I am a postdoctoral researcher in psychiatric epidemiology. I joined MEB in April 2015 to work on the Child and Adolescent Twin Study in Sweden (CATSS) with Prof Paul Lichtenstein.
My background is in psychology. I completed my BSc and MSc at the University of Exeter in the UK. I studied for a PhD in behavioral genetics at the UCL Institute of Education. Working with Prof Tony Charman and Dr Angelica Ronald, my thesis tested numerous hypotheses regarding the co-occurrence of traits characteristic of autism spectrum disorders (ASD) and attention-deficit/hyperactivity disorder (ADHD). After a postdoc with Dr Angelica Ronald investigating adolescent psychotic experiences, I relocated to KI in April 2015.
2010-2013 PhD Behavioural Genetics, Institute of Education, London, UK
2009-2010 MSc (with Distinction) Psychological Research Methods, University of Exeter, Exeter, UK
2006-2009 BSc (Hons) Psychology, University of Exeter, Exeter, UK
In a broad sense, I am interested in the etiology, development, and comorbidity of neurodevelopmental disorders, with a strong focus on autism spectrum disorders (ASD). While many of my studies are fairly broad studies of the etiology of neurodevelopmental disorders, I have three specific areas of particular interest:
1. Comorbidity: comorbidity has long been an interest of mine. It is very frequently the case that individuals with ASD present with symptoms of other disorders, such as ADHD or anxiety. My research in this area investigates the prevalence, etiology, and prognosis associated with mental health problems in individuals with ASD. How common are such problems in people with ASD? What factors can explain the association between ASD and mental health problems?
2. Development: ASD is widely recognized to be a lifelong condition, with symptoms typically assumed to be discernible from an early period of development. I am interested in the emergence of symptoms, and their subsequent developmental course. How stable is ASD and autistic traits? Do genetic factors influence the continuity and change in symptoms?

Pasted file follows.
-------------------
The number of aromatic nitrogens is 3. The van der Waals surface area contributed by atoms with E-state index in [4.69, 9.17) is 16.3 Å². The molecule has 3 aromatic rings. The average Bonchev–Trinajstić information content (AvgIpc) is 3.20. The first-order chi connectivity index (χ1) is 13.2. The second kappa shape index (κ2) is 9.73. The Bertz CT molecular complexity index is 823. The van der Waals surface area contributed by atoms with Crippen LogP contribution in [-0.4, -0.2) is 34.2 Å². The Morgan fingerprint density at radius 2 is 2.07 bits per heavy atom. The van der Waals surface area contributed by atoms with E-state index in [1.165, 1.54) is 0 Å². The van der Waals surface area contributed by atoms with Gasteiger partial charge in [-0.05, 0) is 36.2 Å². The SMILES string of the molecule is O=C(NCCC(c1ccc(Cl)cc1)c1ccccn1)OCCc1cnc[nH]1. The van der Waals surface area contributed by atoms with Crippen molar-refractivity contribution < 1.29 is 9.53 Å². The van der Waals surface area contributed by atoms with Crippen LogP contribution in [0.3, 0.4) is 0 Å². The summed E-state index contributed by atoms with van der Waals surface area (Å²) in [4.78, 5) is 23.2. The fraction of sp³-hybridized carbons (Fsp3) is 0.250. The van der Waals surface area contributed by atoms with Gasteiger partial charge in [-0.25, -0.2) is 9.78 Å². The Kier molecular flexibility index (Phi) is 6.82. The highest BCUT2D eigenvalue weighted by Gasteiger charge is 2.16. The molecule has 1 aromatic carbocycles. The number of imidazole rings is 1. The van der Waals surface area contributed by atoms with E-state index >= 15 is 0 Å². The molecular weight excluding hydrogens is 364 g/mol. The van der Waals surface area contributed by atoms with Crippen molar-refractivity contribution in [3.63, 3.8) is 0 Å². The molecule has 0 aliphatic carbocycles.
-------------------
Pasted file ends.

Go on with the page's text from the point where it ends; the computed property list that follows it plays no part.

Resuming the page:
3. Sex differences: ASD is much more freqeuntly diagnosed in males than in females, yet the reasons why this is the case are not well understood. My interest in this area is in investigating whether there is any evidence of etiological and phenotypic differences between males and females with ASD as evidenced by differences in symptom profiles and exposure to etiological factors associated with ASD.
I am trained in twin analysis, and rely heavily on twin and family designs in my research. I also use a broader array of epidemiological methods, including cohort and case-control designs in my research. My lines of research all aim to better understand the factors behind the emergence, detection, and development of neurodevelopmental disorders, and subsequent outcomes.
I currently teach on the medical program during the fifth semester (vetenskaplig metodologi). I also offer projects to undergraduate and Masters students.